World Water Day has been observed on 22 March since 1993 when the United Nations General Assembly declared 22 March as “World Day for Water”.
Water and energy are closely interlinked and interdependent. Energy generation and transmission requires utilization of water resources, particularly for hydroelectric, nuclear, and thermal energy sources. Conversely, about 8% of the global energy generation is used for pumping, treating and transporting water to various consumers.
In 2014, the UN System – working closely with its Member States and other relevant stakeholders – is collectively bringing its attention to the water-energy nexus, particularly addressing inequities, especially for the ‘bottom billion’ who live in slums and impoverished rural areas and survive without access to safe drinking water, adequate sanitation, sufficient food and energy services. It also aims to facilitate the development of policies and crosscutting frameworks that bridge ministries and sectors, leading the way to energy security and sustainable water use in a green economy. Particular attention will be paid to identifying best practices that can make a water- and energy-efficient ‘Green Industry’ a reality.
Hydroelectricity is the largest renewable source for power generation and its share in total electricity generation is expected to remain around 16% through 2035.
Hydropower and water use
Most of the water used for hydropower generation is returned to the river though some evaporates and there are important impacts on timing and quality of streamflows.
Industrial water use
Roughly 75% of all industrial water withdrawals are used for energy production.
For developing countries alone $103 billion per year are required to finance water, sanitation and wastewater treatment through 2015.
Energy for water
Energy is required for two components of water provision: pumping and treatment (before and after use).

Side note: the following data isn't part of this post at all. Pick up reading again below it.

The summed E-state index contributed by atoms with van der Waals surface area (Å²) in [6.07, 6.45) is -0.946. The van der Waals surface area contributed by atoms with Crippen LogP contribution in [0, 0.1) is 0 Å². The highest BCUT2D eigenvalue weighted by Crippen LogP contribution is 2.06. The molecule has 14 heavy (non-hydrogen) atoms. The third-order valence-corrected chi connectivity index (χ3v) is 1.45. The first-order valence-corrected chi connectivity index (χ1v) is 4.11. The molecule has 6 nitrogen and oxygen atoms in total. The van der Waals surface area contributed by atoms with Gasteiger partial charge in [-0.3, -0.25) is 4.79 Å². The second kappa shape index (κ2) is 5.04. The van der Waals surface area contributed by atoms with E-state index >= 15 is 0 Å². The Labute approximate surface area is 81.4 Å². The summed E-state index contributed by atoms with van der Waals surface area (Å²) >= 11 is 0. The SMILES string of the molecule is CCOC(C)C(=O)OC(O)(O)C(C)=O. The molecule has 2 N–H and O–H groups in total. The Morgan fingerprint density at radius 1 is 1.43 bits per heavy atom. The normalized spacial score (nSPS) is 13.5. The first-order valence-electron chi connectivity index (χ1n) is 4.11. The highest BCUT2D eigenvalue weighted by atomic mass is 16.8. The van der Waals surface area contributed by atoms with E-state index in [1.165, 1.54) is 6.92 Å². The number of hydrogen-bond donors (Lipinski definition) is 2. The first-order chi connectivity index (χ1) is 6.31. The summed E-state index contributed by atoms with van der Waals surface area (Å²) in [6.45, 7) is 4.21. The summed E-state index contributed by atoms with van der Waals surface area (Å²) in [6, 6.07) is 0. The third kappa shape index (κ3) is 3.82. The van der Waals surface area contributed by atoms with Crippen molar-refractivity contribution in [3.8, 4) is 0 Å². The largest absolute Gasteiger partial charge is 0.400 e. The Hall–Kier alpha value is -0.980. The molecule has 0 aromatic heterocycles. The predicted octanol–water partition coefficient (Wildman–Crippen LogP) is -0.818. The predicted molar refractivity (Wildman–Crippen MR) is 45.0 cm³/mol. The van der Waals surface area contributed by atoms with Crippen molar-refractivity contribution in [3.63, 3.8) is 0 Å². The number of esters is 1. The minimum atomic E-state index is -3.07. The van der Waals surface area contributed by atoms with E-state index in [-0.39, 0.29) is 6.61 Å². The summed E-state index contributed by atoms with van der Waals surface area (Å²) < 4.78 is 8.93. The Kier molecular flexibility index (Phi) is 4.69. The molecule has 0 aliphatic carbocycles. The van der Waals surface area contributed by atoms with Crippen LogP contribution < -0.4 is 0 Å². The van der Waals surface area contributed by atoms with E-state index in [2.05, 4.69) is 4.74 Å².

Waterborne transit is one of the most energy efficient. Inland towing barges are more than 3 times more energy efficient than road trucks and 40% more efficient than rail.
Biogas produced from sewage
In Stockholm, public buses, waste collection trucks and taxis run on biogas produced from sewage treatment plants.
Access to water and sanitation
In 2011, 768 million people did not use an improved source of drinking-water and 2.5 billion people did not use improved sanitation.
Access to electricity
More than 1.3 billion people still lack access to electricity, and roughly 2.6 billion use solid fuels (mainly biomass) for cooking.
Wind power is the most sustainable source of renewable energy, mainly because of its low greenhouse gas emissions and water consumption.
Pollution by fossil fuels
Approximately 15–18 billion m3 of freshwater resources are contaminated by fossil fuel production every year.
Biodiesel and water
China’s target to produce 12 million metric tonnes of biodiesel by 2020 requires an amount of water approximately equivalent to the annual discharge of the Yellow River.
Biofuels and food prices
Geothermal electricity potential
The installed worldwide geothermal electricity capacity could be increased from the current 10 GW to 70 GW with present technology, and to 140 GW with enhanced technology.
Courtesy : Wikipedia and http://www.unwater.org/